Lacking jurisdiction to prosecute illegal fishing in the Antarctic, the courts nonetheless found charges they could make stick – the Nigerian flag under which the Thunder had been operating had been rescinded by the Nigerian government because the company that allegedly owned the Thunder didn’t exist; the Chilean government had stripped the Chilean-born captain, Luis Alfonso Rubio Cataldo, of his fishing license in 2014.

The three convicted Thunder crew have each been sentenced to almost three years in prison and collectively fined $17 million – which I’m assuming their yet-to-be identified employers (some Spanish fishing companies are under investigation) won’t pay, so unless these guys actually kept bank accounts somewhere for all those fishing profits, it’s a symbolic fine to indicate the magnitude of the crime.photo 1-3Pulling back to focus on the larger picture, this latest and very rare conviction is a step forward, perhaps one that provides more of a template than more direct approach of Palau to fighting illegal fishing – the Pacific island nation has started seizing boats suspected of illegal fishing and burning them to the water line.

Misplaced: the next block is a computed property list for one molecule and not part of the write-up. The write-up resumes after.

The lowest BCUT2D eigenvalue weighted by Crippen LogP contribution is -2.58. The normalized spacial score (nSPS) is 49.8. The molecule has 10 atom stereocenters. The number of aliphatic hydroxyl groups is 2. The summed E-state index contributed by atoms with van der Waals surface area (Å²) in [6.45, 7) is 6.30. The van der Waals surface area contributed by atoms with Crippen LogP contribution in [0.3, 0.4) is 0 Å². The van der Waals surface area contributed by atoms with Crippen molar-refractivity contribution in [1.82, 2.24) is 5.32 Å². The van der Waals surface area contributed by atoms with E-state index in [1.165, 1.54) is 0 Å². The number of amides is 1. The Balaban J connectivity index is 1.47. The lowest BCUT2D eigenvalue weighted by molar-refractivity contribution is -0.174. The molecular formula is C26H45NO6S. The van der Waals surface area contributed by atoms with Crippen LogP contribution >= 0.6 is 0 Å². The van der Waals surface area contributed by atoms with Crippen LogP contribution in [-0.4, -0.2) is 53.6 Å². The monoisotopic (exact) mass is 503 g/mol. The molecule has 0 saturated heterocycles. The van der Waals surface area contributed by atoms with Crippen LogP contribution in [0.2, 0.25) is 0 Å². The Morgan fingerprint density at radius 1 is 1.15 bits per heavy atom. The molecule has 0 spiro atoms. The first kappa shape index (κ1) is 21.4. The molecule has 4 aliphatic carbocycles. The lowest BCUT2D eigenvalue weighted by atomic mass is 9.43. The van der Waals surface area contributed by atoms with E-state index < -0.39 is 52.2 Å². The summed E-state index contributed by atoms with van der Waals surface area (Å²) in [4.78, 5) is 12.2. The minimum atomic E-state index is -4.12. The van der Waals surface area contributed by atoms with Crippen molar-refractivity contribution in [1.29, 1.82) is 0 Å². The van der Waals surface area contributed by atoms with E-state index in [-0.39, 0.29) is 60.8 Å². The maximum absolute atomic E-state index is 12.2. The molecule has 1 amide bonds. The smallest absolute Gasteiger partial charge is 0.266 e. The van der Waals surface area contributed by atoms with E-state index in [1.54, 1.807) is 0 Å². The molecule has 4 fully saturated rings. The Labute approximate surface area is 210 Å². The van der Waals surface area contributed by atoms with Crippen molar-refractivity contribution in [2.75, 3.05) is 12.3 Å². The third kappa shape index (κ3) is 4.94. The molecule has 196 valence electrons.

Here in France, there’s seed out in the garden birdfeeders for migrating birds on their way south, and for the hardy little souls that remain here over the winter, so that they can find spring again and reproduce.

The bulbs are going into the chilling earth to get the shiver they require to germinate next year. The winter wheat is being seeded out under circles of falling hedgerow leaves.

In seasons and in the fight against illegal fishing, some endings beget other beginnings, even if we can’t quite see them yet.